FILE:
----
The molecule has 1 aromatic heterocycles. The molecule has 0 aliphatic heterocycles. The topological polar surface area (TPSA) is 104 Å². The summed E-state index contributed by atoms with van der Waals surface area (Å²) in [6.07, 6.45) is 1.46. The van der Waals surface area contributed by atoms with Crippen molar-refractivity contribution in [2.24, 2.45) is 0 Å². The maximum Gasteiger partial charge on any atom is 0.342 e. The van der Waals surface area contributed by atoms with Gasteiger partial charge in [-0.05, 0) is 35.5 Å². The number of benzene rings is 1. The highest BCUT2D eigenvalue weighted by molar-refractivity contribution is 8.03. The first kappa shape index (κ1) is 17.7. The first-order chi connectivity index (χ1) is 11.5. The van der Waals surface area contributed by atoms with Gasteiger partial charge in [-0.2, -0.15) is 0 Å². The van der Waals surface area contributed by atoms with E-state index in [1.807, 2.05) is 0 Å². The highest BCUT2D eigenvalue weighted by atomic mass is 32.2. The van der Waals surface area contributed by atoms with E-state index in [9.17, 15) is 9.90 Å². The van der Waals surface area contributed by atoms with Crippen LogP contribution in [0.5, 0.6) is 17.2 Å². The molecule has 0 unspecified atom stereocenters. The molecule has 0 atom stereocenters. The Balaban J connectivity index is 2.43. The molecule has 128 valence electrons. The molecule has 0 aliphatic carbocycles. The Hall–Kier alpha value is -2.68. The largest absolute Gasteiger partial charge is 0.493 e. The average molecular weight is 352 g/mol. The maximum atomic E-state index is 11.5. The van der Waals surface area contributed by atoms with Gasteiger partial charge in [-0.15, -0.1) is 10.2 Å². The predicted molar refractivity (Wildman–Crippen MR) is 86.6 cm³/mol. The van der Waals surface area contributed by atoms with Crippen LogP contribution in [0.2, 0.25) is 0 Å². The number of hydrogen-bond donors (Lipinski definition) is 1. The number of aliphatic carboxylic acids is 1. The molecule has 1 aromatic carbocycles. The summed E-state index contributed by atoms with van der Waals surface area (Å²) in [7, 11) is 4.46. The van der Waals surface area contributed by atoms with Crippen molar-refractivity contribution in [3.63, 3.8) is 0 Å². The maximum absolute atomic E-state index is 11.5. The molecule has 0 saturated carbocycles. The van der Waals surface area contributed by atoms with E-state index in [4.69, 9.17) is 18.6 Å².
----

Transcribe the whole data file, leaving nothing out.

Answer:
The molecule has 1 aromatic heterocycles. The molecule has 0 aliphatic heterocycles. The topological polar surface area (TPSA) is 104 Å². The summed E-state index contributed by atoms with van der Waals surface area (Å²) in [6.07, 6.45) is 1.46. The van der Waals surface area contributed by atoms with Crippen molar-refractivity contribution in [2.24, 2.45) is 0 Å². The maximum Gasteiger partial charge on any atom is 0.342 e. The van der Waals surface area contributed by atoms with Gasteiger partial charge in [-0.05, 0) is 35.5 Å². The number of benzene rings is 1. The highest BCUT2D eigenvalue weighted by molar-refractivity contribution is 8.03. The first kappa shape index (κ1) is 17.7. The first-order chi connectivity index (χ1) is 11.5. The van der Waals surface area contributed by atoms with Gasteiger partial charge in [-0.2, -0.15) is 0 Å². The van der Waals surface area contributed by atoms with E-state index in [1.807, 2.05) is 0 Å². The highest BCUT2D eigenvalue weighted by atomic mass is 32.2. The van der Waals surface area contributed by atoms with E-state index in [9.17, 15) is 9.90 Å². The van der Waals surface area contributed by atoms with Crippen LogP contribution in [0.5, 0.6) is 17.2 Å². The molecule has 0 unspecified atom stereocenters. The molecule has 0 atom stereocenters. The Balaban J connectivity index is 2.43. The molecule has 128 valence electrons. The molecule has 0 aliphatic carbocycles. The Hall–Kier alpha value is -2.68. The largest absolute Gasteiger partial charge is 0.493 e. The average molecular weight is 352 g/mol. The maximum atomic E-state index is 11.5. The van der Waals surface area contributed by atoms with Gasteiger partial charge in [-0.15, -0.1) is 10.2 Å². The predicted molar refractivity (Wildman–Crippen MR) is 86.6 cm³/mol. The van der Waals surface area contributed by atoms with Crippen LogP contribution in [0.2, 0.25) is 0 Å². The number of hydrogen-bond donors (Lipinski definition) is 1. The number of aliphatic carboxylic acids is 1. The molecule has 1 aromatic carbocycles. The summed E-state index contributed by atoms with van der Waals surface area (Å²) in [7, 11) is 4.46. The van der Waals surface area contributed by atoms with Crippen molar-refractivity contribution in [3.63, 3.8) is 0 Å². The maximum absolute atomic E-state index is 11.5. The molecule has 0 saturated carbocycles. The van der Waals surface area contributed by atoms with E-state index in [4.69, 9.17) is 18.6 Å².